Durable goods continue to contract, with August down year-over-year in both shipments and orders now. New orders have been contracting since February (with January barely positive) at an almost steady rate near -3% the last few months, while shipments did not see a negative rate until May (and were slightly positive again in June). In capital goods, the pattern is the same though the disparity worse. The 6-month average for capital goods orders is now -3.72%, while for shipments +0.35%.
Those figures would seem to reflect the disparity viewed from inventory. Given lags in the supply chain, the fact that shipment expansion seems to be climbing over the edge may signal the expected change in economic perception about the inventory “bulge.” That would be consistent with the sales environment, particularly wary outlooks now for the Christmas season that was only a “transitory” away, as the mainstream has told us, from a blowout.
As usual, the conventional commentary for this continued slump and contraction is that the US economy is “strong” while concerns are somebody else’s:
The underlying demand for manufactured goods has been weaker this year as a strong dollar and China’s economic slowdown have dragged down demand for American exports and big declines in oil prices have resulted in cutbacks in investment by energy companies.
What really matters is that it is now September and there are still excuses being made about the economy (since this “slump” has now long outlasted snow, winter, port strikes and even summer storms in China). It’s a far cry from last August’s durable goods report even though there was an 18% month-over-month decline (though it was expected from Boeing’s influence the month prior).
Business orders for long-lasting goods plunged as expected in August as demand for commercial aircraft sank following a record gain in July, the Census Bureau said Thursday.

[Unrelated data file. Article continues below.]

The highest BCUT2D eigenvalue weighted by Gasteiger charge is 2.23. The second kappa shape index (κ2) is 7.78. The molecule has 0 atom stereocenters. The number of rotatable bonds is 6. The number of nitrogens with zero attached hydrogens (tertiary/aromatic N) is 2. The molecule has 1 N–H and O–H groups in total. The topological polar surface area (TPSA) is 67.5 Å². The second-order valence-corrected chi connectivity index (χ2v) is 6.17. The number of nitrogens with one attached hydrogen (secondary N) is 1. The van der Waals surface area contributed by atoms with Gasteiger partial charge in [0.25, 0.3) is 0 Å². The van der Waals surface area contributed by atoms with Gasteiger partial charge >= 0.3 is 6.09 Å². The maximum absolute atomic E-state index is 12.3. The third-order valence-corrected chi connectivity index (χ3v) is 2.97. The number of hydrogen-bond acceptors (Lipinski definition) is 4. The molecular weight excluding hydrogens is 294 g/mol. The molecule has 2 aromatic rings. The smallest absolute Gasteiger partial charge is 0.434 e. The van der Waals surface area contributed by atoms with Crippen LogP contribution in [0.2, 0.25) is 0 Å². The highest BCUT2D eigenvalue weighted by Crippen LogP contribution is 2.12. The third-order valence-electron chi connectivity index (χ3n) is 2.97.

Despite August’s setback, economists say manufacturing shows the strength needed to help fuel more economic growth.
Such “fuel” seems to have melted into the stew of apologies that prevail this year in one “unexpected” month after another. The same economists point to GDP as if it were the only measure that mattered, or the unemployment rate as if it was actually measuring unemployment. To ignore the unified basis of the US economic outlook, as retail sales, durable goods, wages, etc., in favor of those statistics will lead you to, and leave you at, Larry Kudlow:
At his year-end news conference, President Bush stated with optimism that the economy is fundamentally sound, despite the housing downturn and the sub-prime credit crunch. The very next day, that optimism was reinforced with news of the best consumer spending in two years. The prophets of recessionary doom…have been proven wrong once again.
Calendar year 2007 looks set to produce 3 percent growth in real GDP, nearly 3 percent growth in consumer spending, and over 3 percent growth in after-tax inflation-adjusted incomes. Meanwhile, headline inflation (including food and energy) will have run at 2.5 percent, with only 2 percent core inflation.
Jobs are rising over 100,000 per month and the stock market is set to turn in a respectable year despite enormous headwinds. Low tax rates, modest inflation, and declining interest rates continue to boost Goldilocks, which is still the greatest story never told.
That economic story was never great nor ever told because it was orthodox fantasy; those words were written on December 21, 2007. At least then there were some good economic reports to provide such utterly false hope (durable goods orders and shipments rose solidly in both January and February 2008, nearly 7% and 8%, respectively, after producing a “concerning” +2.8% in December 2007). It is about accumulation of negative results and outcomes, not headlines or economists’ stolid, unflinching regressionary tendencies which cling to the orthodox baseline (as Kudlow) no matter what. Trends matter; perpetually shifting justifications, and the intensity which they are delivered and repeated, can be illuminating for them as much as the data.